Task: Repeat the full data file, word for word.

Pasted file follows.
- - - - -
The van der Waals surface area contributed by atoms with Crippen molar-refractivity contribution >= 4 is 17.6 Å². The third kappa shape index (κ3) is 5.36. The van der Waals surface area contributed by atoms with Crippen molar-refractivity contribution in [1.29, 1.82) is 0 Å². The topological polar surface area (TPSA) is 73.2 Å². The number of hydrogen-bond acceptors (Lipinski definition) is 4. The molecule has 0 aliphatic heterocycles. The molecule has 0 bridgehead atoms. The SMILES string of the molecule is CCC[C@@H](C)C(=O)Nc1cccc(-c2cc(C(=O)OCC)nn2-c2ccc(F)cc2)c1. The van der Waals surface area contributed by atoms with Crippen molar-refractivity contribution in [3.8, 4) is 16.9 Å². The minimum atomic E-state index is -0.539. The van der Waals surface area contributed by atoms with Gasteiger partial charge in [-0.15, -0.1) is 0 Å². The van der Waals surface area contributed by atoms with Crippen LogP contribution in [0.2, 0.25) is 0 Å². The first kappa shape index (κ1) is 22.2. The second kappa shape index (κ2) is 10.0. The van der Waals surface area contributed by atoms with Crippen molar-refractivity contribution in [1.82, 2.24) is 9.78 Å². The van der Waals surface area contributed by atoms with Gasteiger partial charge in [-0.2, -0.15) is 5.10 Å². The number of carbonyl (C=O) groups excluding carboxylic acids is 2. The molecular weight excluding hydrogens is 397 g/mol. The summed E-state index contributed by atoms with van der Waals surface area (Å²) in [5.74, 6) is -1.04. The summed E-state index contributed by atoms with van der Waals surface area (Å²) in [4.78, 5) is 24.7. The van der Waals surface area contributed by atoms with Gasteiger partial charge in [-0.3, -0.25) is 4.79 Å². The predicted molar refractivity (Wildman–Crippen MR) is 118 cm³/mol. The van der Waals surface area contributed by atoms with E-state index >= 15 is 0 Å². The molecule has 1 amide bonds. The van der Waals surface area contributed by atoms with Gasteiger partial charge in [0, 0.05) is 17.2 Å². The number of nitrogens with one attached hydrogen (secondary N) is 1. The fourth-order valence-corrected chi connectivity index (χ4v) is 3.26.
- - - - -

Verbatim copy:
The van der Waals surface area contributed by atoms with Crippen molar-refractivity contribution >= 4 is 17.6 Å². The third kappa shape index (κ3) is 5.36. The van der Waals surface area contributed by atoms with Crippen molar-refractivity contribution in [1.29, 1.82) is 0 Å². The topological polar surface area (TPSA) is 73.2 Å². The number of hydrogen-bond acceptors (Lipinski definition) is 4. The molecule has 0 aliphatic heterocycles. The molecule has 0 bridgehead atoms. The SMILES string of the molecule is CCC[C@@H](C)C(=O)Nc1cccc(-c2cc(C(=O)OCC)nn2-c2ccc(F)cc2)c1. The van der Waals surface area contributed by atoms with Crippen molar-refractivity contribution in [3.8, 4) is 16.9 Å². The minimum atomic E-state index is -0.539. The van der Waals surface area contributed by atoms with Gasteiger partial charge in [-0.15, -0.1) is 0 Å². The van der Waals surface area contributed by atoms with Crippen LogP contribution in [0.2, 0.25) is 0 Å². The first kappa shape index (κ1) is 22.2. The second kappa shape index (κ2) is 10.0. The van der Waals surface area contributed by atoms with Crippen molar-refractivity contribution in [1.82, 2.24) is 9.78 Å². The van der Waals surface area contributed by atoms with Gasteiger partial charge in [-0.2, -0.15) is 5.10 Å². The number of carbonyl (C=O) groups excluding carboxylic acids is 2. The molecular weight excluding hydrogens is 397 g/mol. The summed E-state index contributed by atoms with van der Waals surface area (Å²) in [5.74, 6) is -1.04. The summed E-state index contributed by atoms with van der Waals surface area (Å²) in [4.78, 5) is 24.7. The van der Waals surface area contributed by atoms with Gasteiger partial charge in [-0.3, -0.25) is 4.79 Å². The predicted molar refractivity (Wildman–Crippen MR) is 118 cm³/mol. The van der Waals surface area contributed by atoms with E-state index >= 15 is 0 Å². The molecule has 1 amide bonds. The van der Waals surface area contributed by atoms with Gasteiger partial charge in [0, 0.05) is 17.2 Å². The number of nitrogens with one attached hydrogen (secondary N) is 1. The fourth-order valence-corrected chi connectivity index (χ4v) is 3.26.